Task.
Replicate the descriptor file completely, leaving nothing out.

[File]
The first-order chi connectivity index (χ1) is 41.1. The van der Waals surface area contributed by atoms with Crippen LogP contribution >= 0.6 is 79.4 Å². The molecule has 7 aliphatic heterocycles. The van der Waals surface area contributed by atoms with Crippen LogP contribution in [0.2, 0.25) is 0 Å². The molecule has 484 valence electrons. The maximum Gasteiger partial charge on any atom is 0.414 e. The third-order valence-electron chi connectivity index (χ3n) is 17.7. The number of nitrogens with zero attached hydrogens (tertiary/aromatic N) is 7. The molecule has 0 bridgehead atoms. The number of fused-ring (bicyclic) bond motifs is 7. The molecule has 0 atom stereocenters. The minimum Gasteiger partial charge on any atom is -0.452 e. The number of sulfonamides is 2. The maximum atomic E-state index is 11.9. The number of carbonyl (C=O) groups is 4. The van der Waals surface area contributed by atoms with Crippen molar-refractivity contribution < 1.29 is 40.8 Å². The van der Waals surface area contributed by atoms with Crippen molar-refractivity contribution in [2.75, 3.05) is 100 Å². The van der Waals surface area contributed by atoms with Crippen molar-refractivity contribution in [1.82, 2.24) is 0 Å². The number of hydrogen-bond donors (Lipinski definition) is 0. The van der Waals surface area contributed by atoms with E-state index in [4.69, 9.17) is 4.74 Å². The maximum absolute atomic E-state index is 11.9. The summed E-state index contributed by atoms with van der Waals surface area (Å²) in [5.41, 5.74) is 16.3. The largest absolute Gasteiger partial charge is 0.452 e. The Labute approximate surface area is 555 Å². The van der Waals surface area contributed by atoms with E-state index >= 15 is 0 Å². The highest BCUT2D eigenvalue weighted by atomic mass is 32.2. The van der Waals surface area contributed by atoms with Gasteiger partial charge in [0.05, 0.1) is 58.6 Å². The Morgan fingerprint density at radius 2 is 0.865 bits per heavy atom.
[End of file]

The first-order chi connectivity index (χ1) is 41.1. The van der Waals surface area contributed by atoms with Crippen LogP contribution >= 0.6 is 79.4 Å². The molecule has 7 aliphatic heterocycles. The van der Waals surface area contributed by atoms with Crippen LogP contribution in [0.2, 0.25) is 0 Å². The molecule has 484 valence electrons. The maximum Gasteiger partial charge on any atom is 0.414 e. The third-order valence-electron chi connectivity index (χ3n) is 17.7. The number of nitrogens with zero attached hydrogens (tertiary/aromatic N) is 7. The molecule has 0 bridgehead atoms. The number of fused-ring (bicyclic) bond motifs is 7. The molecule has 0 atom stereocenters. The minimum Gasteiger partial charge on any atom is -0.452 e. The number of sulfonamides is 2. The maximum atomic E-state index is 11.9. The number of carbonyl (C=O) groups is 4. The van der Waals surface area contributed by atoms with Crippen molar-refractivity contribution < 1.29 is 40.8 Å². The van der Waals surface area contributed by atoms with Crippen molar-refractivity contribution in [2.75, 3.05) is 100 Å². The van der Waals surface area contributed by atoms with Crippen molar-refractivity contribution in [1.82, 2.24) is 0 Å². The number of hydrogen-bond donors (Lipinski definition) is 0. The van der Waals surface area contributed by atoms with E-state index in [4.69, 9.17) is 4.74 Å². The maximum absolute atomic E-state index is 11.9. The summed E-state index contributed by atoms with van der Waals surface area (Å²) in [5.41, 5.74) is 16.3. The largest absolute Gasteiger partial charge is 0.452 e. The Labute approximate surface area is 555 Å². The van der Waals surface area contributed by atoms with E-state index >= 15 is 0 Å². The highest BCUT2D eigenvalue weighted by atomic mass is 32.2. The van der Waals surface area contributed by atoms with Gasteiger partial charge in [0.05, 0.1) is 58.6 Å². The Morgan fingerprint density at radius 2 is 0.865 bits per heavy atom.